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Counter-Recruitment Rally Encounters No Foes

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About 150 people marching against military recruitment on Aug. 6 in Oakland discovered their main protest target -- the Armed Forces Career Center on Forbes Avenue -- closed during normal business hours.

 

 "If you can shut it down for one day, you can succeed," said Alex Bradley of Pittsburgh Organizing Group, leading the rally that included members of the Garfield-based social-justice organization, the Thomas Merton Center, and other groups.

 

Recruiters at the Forbes Avenue office did not return calls by press time.

 

In past months, POG has undertaken smaller, direct-action campaigns to obstruct military recruitment, both at recruitment centers and on the campus of Carnegie Mellon University, as a protest against recruiters' means and as a way to hamper the Iraq War effort (see City Paper main feature, "Beyond the Call of Duty," June 29).

 

The Aug. 6 rally was their first large-scale, publicly promoted demonstration. It drew participants such as Brian Wolovich, who teaches math, English and social studies at Quaker Valley Middle School. In addition to homework, he's also been sending his students home with information about how their parents can withhold their contact information from high school recruiters.

 

Under the federal No Child Left Behind act, military recruiters must be granted the same access to kids that colleges and universities have. Wolovich calls the law's opt-out clause the "one little bright spot in this piece-of-crap legislation."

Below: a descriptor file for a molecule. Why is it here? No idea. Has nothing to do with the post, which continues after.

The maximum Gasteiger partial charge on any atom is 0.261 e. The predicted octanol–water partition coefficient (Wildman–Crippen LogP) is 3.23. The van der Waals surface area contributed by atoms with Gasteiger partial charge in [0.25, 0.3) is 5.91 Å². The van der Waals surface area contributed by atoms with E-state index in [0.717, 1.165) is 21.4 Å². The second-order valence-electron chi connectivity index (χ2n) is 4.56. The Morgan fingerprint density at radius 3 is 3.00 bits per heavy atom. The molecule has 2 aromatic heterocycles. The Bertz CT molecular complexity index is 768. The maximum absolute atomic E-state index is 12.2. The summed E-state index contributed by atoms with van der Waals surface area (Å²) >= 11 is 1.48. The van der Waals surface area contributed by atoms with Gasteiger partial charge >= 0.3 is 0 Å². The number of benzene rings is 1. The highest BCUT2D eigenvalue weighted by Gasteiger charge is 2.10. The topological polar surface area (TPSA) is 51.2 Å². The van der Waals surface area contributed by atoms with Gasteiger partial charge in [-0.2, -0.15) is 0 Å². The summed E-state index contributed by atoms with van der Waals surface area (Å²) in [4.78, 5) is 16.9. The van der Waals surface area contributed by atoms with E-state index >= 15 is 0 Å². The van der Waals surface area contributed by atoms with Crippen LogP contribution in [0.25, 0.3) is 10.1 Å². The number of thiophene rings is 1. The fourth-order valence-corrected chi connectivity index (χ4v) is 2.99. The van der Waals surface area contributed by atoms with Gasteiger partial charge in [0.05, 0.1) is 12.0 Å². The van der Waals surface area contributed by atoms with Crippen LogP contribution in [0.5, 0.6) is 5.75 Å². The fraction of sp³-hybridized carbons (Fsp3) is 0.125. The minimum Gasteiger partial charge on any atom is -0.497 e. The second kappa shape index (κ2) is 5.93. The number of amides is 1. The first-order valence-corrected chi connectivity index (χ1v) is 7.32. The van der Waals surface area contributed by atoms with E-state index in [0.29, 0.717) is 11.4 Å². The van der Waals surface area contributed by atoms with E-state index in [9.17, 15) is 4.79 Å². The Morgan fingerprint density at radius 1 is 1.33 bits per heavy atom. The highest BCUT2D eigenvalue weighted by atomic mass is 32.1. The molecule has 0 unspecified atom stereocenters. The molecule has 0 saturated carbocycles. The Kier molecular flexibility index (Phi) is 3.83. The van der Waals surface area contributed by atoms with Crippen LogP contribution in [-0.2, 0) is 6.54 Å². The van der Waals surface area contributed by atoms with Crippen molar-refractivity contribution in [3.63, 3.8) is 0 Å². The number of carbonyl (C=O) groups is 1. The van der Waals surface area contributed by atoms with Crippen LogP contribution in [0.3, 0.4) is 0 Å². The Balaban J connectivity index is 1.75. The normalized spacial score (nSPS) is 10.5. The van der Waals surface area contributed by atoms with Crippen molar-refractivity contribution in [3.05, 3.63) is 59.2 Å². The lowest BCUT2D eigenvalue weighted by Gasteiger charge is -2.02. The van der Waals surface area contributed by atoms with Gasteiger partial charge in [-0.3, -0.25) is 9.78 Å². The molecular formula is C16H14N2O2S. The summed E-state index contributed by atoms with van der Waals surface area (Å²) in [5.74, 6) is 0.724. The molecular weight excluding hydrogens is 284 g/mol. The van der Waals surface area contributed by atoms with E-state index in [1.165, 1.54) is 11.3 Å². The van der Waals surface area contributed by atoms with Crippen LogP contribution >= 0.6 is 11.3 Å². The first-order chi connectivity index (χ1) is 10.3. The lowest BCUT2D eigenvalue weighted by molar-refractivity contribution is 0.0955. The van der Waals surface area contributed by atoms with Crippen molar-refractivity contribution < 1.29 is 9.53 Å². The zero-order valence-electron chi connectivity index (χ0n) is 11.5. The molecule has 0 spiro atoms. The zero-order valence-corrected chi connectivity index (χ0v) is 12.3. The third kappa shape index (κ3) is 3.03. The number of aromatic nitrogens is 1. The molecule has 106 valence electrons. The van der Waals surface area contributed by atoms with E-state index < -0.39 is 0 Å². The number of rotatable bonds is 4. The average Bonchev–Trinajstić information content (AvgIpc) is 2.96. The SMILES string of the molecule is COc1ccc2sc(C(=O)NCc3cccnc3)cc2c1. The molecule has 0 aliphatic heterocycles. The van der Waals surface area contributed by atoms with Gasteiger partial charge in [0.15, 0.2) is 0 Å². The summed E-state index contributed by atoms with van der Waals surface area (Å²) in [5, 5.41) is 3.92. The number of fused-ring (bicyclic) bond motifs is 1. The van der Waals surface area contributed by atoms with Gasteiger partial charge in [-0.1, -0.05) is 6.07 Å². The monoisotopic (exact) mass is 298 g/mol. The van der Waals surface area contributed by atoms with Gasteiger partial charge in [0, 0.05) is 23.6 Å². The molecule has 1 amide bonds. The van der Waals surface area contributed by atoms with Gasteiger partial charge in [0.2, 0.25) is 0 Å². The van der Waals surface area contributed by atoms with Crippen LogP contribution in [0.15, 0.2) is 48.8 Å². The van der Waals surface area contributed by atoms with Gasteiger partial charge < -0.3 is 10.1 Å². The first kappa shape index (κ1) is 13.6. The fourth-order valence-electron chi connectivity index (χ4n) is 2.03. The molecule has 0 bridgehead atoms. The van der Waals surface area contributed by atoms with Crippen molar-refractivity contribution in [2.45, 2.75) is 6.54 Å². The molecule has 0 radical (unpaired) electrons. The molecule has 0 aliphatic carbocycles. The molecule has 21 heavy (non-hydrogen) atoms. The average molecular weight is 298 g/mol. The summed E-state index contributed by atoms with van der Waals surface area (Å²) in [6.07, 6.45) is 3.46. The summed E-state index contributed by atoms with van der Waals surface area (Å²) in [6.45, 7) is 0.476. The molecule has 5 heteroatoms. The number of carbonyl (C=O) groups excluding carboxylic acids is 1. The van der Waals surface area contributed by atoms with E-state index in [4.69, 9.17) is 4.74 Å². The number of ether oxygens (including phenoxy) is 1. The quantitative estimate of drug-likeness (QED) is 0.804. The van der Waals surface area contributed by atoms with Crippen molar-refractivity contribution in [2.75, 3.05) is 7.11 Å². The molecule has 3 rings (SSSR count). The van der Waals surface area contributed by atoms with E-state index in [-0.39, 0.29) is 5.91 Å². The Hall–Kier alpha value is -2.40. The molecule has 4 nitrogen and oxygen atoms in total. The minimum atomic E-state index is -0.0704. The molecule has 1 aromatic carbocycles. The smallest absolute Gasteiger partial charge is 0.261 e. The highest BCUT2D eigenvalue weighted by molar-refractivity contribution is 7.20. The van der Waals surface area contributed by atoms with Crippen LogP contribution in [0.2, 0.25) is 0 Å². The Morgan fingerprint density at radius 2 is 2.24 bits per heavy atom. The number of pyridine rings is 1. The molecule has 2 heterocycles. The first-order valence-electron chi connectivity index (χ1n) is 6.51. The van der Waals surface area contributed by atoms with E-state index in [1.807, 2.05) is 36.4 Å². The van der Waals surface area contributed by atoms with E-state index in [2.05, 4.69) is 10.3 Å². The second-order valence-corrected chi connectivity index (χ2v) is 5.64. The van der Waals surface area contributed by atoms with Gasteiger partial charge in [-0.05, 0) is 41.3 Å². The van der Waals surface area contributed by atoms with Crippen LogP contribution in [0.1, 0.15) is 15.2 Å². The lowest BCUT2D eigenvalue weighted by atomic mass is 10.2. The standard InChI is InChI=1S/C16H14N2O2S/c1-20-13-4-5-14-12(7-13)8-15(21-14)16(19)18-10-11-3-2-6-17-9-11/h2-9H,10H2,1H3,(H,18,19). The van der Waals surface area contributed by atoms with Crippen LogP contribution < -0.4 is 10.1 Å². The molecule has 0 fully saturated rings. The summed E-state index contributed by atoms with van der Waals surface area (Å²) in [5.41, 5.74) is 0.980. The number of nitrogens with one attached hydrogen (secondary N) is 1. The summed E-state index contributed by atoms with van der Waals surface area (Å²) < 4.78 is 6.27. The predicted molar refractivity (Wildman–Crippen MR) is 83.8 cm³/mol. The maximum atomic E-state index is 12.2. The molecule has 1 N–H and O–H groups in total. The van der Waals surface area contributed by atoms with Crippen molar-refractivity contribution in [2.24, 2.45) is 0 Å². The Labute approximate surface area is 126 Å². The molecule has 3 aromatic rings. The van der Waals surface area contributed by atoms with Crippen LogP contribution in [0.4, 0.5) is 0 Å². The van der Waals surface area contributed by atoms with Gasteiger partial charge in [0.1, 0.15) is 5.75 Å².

POG's Bradley used the Aug. 6 rally, which had a city permit, as the occasion to announce an un-permitted (though nonviolent) march on Saturday, Aug. 20. It was a "call for the public attempt to shut down the recruiting station in Oakland ... as long as possible," he said in an earlier interview. "We're calling for and supporting a diversity of tactics," including "confrontational" ones. "If we in the community believe everything that we say about recruitment, then what else can we do except try to confront it and remove it from our community?"

 

Jeremy Shenk, Merton Center office manager, says the Aug. 20 rally is already drawing participants from outside Pittsburgh. Activists plan to gather at 10:30 a.m. in front of the Oakland Carnegie Library's dinosaur sculpture, then proceed down Forbes Avenue to the recruiting station.

 

Bradley acknowledged "the possibility of repression" by law enforcement at such an un-permitted rally but added: "This is a center that exists for the sole purpose of recruiting people to kill other people, and when you compare that to small issues of engaging in direct action -- civil disobedience -- it really pales."

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